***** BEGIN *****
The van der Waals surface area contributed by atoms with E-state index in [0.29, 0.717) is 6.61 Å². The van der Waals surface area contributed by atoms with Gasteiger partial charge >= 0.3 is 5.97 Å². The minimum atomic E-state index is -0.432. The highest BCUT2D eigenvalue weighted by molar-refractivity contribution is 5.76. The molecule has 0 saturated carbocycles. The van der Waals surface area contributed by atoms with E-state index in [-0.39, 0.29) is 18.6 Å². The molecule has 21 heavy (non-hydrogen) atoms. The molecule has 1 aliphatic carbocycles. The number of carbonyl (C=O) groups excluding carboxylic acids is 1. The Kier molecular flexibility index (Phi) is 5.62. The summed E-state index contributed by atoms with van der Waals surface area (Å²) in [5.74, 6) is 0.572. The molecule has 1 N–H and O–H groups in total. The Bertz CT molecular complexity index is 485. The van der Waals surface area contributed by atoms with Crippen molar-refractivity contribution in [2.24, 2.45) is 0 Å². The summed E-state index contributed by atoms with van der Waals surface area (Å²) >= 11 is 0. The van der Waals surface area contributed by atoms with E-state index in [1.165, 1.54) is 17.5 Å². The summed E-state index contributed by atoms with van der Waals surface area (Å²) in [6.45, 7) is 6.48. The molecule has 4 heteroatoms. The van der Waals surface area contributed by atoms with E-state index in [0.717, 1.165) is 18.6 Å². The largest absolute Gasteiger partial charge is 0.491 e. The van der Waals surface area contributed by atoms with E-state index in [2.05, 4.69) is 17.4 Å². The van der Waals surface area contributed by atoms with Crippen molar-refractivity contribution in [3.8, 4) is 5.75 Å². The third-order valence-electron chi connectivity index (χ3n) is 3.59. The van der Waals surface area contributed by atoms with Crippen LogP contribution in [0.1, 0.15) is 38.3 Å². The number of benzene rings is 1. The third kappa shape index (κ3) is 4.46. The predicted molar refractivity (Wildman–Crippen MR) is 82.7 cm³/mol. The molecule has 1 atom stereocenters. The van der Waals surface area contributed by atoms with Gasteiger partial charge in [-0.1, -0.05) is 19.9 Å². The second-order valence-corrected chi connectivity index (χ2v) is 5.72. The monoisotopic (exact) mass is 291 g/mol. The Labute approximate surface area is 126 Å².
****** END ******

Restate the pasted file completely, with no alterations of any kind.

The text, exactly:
The van der Waals surface area contributed by atoms with E-state index in [0.29, 0.717) is 6.61 Å². The van der Waals surface area contributed by atoms with Gasteiger partial charge >= 0.3 is 5.97 Å². The minimum atomic E-state index is -0.432. The highest BCUT2D eigenvalue weighted by molar-refractivity contribution is 5.76. The molecule has 0 saturated carbocycles. The van der Waals surface area contributed by atoms with E-state index in [-0.39, 0.29) is 18.6 Å². The molecule has 21 heavy (non-hydrogen) atoms. The molecule has 1 aliphatic carbocycles. The number of carbonyl (C=O) groups excluding carboxylic acids is 1. The Kier molecular flexibility index (Phi) is 5.62. The summed E-state index contributed by atoms with van der Waals surface area (Å²) in [5.74, 6) is 0.572. The molecule has 1 N–H and O–H groups in total. The Bertz CT molecular complexity index is 485. The van der Waals surface area contributed by atoms with Crippen molar-refractivity contribution in [2.24, 2.45) is 0 Å². The summed E-state index contributed by atoms with van der Waals surface area (Å²) >= 11 is 0. The van der Waals surface area contributed by atoms with E-state index in [1.165, 1.54) is 17.5 Å². The summed E-state index contributed by atoms with van der Waals surface area (Å²) in [6.45, 7) is 6.48. The molecule has 4 heteroatoms. The van der Waals surface area contributed by atoms with E-state index in [0.717, 1.165) is 18.6 Å². The largest absolute Gasteiger partial charge is 0.491 e. The van der Waals surface area contributed by atoms with E-state index in [2.05, 4.69) is 17.4 Å². The van der Waals surface area contributed by atoms with Crippen molar-refractivity contribution in [3.8, 4) is 5.75 Å². The third-order valence-electron chi connectivity index (χ3n) is 3.59. The van der Waals surface area contributed by atoms with Crippen LogP contribution in [0.1, 0.15) is 38.3 Å². The number of benzene rings is 1. The third kappa shape index (κ3) is 4.46. The predicted molar refractivity (Wildman–Crippen MR) is 82.7 cm³/mol. The molecule has 1 atom stereocenters. The van der Waals surface area contributed by atoms with Gasteiger partial charge in [-0.1, -0.05) is 19.9 Å². The second-order valence-corrected chi connectivity index (χ2v) is 5.72. The monoisotopic (exact) mass is 291 g/mol. The Labute approximate surface area is 126 Å².